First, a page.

Are your employees classified correctly according to the Fair Labor Standards Act (FLSA)? If not, your business may be subject to severe financial consequences, including hefty fines and payment of back wages. To ensure your employees are classified properly, keep reading to learn the difference between exempt and nonexempt employees.
Pay requirements for nonexempt employees
Most employees actually fall under the nonexempt status under the FLSA guidelines, which set the minimum wage as well as regulations regarding deductions, expenses, overtime, uniforms, breaks, and meal periods.
These employees must earn at least the federal minimum wage of $7.25 per hour, effective since July 24, 2009. Many states, including California, and certain local municipal governments have set a minimum wage that differs from the federal standard. Protocol for proper pay mandates businesses must pay nonexempt workers whichever rate is highest.
In California, the state minimum wage is $10.50 per hour. However, many cities have implemented much higher wage requirements. San Francisco and Emeryville employers, for example, must pay their nonexempt employees at least $15.20 per hour if the employee 56 or more workers. This may sound steep, but the financial consequences of ignoring FLSA standards can be far greater. If you’re a California employer, please refer to our list of municipal minimum wages to make sure you’re in compliance with wage laws.
In addition to minimum hourly pay, nonexempt employees must receive overtime pay for every hour worked over 40 in a given workweek and equal to no less than one and a half times the regular pay rate. Employers are not required to pay time and a half on weekends, holidays, or regular days of rest, unless hours worked on those days were overtime.
Pay requirements for exempt employees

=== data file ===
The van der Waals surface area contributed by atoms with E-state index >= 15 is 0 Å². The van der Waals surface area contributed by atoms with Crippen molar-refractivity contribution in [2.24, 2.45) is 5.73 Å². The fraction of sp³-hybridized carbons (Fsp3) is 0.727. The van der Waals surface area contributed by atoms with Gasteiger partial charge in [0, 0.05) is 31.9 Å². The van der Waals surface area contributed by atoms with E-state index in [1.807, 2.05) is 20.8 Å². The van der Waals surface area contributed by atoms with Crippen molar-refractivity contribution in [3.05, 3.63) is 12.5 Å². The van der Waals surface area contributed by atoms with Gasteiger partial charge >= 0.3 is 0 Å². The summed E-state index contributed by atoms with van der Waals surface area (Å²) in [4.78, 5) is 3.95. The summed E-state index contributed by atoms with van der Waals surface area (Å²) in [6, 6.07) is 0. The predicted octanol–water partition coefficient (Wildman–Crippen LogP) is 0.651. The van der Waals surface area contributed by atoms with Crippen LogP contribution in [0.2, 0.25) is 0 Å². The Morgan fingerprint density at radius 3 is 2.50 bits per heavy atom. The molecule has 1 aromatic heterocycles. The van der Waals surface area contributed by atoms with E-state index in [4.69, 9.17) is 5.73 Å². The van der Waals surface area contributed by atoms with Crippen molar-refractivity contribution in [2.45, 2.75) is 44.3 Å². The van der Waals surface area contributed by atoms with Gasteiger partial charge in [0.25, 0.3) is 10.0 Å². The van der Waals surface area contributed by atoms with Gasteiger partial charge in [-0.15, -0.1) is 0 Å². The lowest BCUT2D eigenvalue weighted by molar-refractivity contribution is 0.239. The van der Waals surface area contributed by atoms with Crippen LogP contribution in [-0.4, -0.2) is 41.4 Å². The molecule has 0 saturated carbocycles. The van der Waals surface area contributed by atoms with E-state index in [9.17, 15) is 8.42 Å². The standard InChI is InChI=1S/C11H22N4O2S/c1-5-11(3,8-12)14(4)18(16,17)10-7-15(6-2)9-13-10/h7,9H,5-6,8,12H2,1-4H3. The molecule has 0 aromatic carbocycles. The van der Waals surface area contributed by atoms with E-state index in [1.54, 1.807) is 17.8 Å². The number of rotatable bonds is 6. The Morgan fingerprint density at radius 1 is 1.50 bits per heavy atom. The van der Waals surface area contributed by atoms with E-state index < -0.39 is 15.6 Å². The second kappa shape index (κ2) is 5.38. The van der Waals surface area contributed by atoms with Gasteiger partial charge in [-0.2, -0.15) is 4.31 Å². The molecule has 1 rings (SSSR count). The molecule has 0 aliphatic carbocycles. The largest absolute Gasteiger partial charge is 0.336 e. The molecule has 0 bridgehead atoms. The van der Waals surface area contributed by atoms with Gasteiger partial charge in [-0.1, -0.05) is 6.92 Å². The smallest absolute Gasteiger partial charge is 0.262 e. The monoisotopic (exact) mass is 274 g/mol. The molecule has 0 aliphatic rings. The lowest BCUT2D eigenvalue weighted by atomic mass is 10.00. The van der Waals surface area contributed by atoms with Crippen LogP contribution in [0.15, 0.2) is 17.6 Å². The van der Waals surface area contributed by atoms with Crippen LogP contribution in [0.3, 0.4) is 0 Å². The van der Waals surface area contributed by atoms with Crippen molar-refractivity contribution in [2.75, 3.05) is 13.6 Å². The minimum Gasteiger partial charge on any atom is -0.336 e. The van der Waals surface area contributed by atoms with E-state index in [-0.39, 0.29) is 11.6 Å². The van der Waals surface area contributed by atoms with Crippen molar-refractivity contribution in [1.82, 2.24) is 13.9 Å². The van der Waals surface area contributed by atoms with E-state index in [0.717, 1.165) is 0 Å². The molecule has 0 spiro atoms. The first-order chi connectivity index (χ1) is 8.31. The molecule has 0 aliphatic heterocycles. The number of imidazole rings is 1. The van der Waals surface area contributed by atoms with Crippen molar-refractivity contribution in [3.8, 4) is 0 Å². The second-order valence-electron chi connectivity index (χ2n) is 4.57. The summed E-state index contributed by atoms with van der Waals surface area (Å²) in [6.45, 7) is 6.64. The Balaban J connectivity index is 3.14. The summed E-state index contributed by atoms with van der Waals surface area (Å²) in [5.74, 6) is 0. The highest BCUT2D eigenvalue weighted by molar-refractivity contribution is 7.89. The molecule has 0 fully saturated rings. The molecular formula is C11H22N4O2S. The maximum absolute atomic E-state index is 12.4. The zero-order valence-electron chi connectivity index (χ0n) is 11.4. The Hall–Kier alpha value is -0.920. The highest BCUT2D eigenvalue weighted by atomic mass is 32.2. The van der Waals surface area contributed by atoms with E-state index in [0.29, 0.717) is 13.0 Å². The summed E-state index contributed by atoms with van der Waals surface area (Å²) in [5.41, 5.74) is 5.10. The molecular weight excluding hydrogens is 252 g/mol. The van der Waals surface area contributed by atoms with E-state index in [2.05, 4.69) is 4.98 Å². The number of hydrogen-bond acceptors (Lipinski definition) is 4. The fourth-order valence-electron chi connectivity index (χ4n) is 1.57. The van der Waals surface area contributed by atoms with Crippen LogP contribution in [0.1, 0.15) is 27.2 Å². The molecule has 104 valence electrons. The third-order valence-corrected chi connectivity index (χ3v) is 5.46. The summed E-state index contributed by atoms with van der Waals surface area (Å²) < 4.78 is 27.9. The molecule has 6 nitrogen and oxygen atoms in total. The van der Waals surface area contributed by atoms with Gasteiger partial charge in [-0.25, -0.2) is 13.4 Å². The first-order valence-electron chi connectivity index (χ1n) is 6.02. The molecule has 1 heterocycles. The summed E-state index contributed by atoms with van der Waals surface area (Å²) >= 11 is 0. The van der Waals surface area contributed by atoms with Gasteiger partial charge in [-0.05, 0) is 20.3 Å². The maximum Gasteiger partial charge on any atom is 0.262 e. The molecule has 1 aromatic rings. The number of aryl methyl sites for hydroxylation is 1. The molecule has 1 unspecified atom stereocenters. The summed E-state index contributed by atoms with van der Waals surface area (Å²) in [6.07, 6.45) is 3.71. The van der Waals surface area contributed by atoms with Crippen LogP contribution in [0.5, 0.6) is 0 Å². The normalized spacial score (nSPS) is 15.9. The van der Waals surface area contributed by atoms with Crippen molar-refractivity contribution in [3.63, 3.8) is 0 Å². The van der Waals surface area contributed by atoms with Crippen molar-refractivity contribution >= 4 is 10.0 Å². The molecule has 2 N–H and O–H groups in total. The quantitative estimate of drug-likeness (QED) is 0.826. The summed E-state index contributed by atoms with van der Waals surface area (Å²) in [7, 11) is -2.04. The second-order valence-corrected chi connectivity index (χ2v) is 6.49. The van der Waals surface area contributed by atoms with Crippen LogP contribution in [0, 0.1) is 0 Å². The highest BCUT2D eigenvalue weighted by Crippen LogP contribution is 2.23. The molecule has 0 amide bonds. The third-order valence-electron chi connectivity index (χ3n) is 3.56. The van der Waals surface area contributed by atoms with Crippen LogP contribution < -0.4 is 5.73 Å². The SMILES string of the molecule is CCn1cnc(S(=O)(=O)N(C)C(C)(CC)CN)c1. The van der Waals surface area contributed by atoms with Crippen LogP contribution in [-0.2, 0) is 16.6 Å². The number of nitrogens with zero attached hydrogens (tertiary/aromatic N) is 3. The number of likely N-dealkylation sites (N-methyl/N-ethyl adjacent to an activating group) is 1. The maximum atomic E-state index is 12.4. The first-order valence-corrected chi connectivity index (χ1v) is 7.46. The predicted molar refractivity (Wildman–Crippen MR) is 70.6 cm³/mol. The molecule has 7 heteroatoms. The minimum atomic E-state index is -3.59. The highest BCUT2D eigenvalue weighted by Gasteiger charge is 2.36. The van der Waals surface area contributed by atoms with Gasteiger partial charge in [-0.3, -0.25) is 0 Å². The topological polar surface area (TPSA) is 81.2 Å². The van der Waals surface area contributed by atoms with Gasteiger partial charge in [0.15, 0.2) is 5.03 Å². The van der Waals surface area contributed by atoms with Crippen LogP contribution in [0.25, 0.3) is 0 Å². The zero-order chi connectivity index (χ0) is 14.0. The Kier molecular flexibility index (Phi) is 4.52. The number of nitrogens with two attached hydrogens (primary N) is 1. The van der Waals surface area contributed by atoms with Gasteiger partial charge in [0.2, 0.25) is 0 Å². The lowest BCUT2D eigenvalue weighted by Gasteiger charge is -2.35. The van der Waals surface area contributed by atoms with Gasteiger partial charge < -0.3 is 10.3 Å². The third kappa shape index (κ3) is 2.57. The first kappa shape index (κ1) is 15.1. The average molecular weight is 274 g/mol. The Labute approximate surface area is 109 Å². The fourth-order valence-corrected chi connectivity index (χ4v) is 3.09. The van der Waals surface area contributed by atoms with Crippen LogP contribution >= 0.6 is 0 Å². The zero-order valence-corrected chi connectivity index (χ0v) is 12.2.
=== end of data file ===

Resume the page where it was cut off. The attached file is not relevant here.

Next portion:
Exempt employees are generally white-collar workers earning a salary and who are expected to make independent decisions based on their best judgment and knowledge rather than following a strict set of predetermined protocols. Exempt positions fall under three broadly defined categories: executive, professional, and administrative. Specific examples can include doctors, lawyers, STEM workers, salespeople, computer professionals, or professors and teachers.
Of course, these profession categories are just a rule of thumb. For an employee to qualify for exempt status, they must meet all requirements of the FLSA’s three-pronged employee exemption test, which includes the salary level test, salary basis test, and duties test.
However, even though workers are paid a salary, their status is still subject to minimum wage laws. In California, for example, employees meeting the criteria for exemption must earn at least two times the minimum wage for full-time employment each month. While certain cities have higher minimum wage requirements than the state, the minimum salary threshold is calculated using the state minimum wage, ignoring individual city rates.
It is also important to consider the changing nature of a position’s responsibilities and function. An employee that was once considered exempt may need to be reclassified as nonexempt if their duties have changed.
While you may think determining employee exemption status is relatively easy, unclear job functions and changes to state laws may complicate matters. It is always best to seek the guidance of legal counsel and seasoned HR professionals.
If you’re a small to medium-sized business owner or are just starting your own company, please contact our HR professionals at RTR Consulting.
We help our clients meet the requirements of the FLSA, by reviewing positions’ exempt/non-exempt status, job descriptions, job analysis, as well as overtime policies and procedures. RTR Consulting utilizes the most current regulations as well as the Department of Labor information to provide best practice recommendations for position classifications.